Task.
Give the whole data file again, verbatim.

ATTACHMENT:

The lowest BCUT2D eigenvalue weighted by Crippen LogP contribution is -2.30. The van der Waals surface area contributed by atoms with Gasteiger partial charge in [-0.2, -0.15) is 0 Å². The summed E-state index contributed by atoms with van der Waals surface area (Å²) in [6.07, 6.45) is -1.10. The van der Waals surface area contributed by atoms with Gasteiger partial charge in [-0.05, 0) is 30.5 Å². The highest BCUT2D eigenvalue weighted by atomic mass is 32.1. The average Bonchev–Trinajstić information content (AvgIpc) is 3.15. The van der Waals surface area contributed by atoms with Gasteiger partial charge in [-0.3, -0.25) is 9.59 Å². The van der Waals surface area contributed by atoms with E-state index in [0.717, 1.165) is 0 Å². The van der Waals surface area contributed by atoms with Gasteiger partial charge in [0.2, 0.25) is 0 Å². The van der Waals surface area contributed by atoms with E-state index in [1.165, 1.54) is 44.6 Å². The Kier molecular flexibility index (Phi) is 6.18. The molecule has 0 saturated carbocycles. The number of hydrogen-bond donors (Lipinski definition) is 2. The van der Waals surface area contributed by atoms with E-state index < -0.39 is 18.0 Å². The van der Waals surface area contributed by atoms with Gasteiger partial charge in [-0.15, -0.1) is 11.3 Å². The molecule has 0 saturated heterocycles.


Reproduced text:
The lowest BCUT2D eigenvalue weighted by Crippen LogP contribution is -2.30. The van der Waals surface area contributed by atoms with Gasteiger partial charge in [-0.2, -0.15) is 0 Å². The summed E-state index contributed by atoms with van der Waals surface area (Å²) in [6.07, 6.45) is -1.10. The van der Waals surface area contributed by atoms with Gasteiger partial charge in [-0.05, 0) is 30.5 Å². The highest BCUT2D eigenvalue weighted by atomic mass is 32.1. The average Bonchev–Trinajstić information content (AvgIpc) is 3.15. The van der Waals surface area contributed by atoms with Gasteiger partial charge in [-0.3, -0.25) is 9.59 Å². The van der Waals surface area contributed by atoms with E-state index in [0.717, 1.165) is 0 Å². The van der Waals surface area contributed by atoms with Gasteiger partial charge in [0.2, 0.25) is 0 Å². The van der Waals surface area contributed by atoms with E-state index in [1.165, 1.54) is 44.6 Å². The Kier molecular flexibility index (Phi) is 6.18. The molecule has 0 saturated carbocycles. The number of hydrogen-bond donors (Lipinski definition) is 2. The van der Waals surface area contributed by atoms with E-state index < -0.39 is 18.0 Å². The van der Waals surface area contributed by atoms with Gasteiger partial charge in [-0.15, -0.1) is 11.3 Å². The molecule has 0 saturated heterocycles.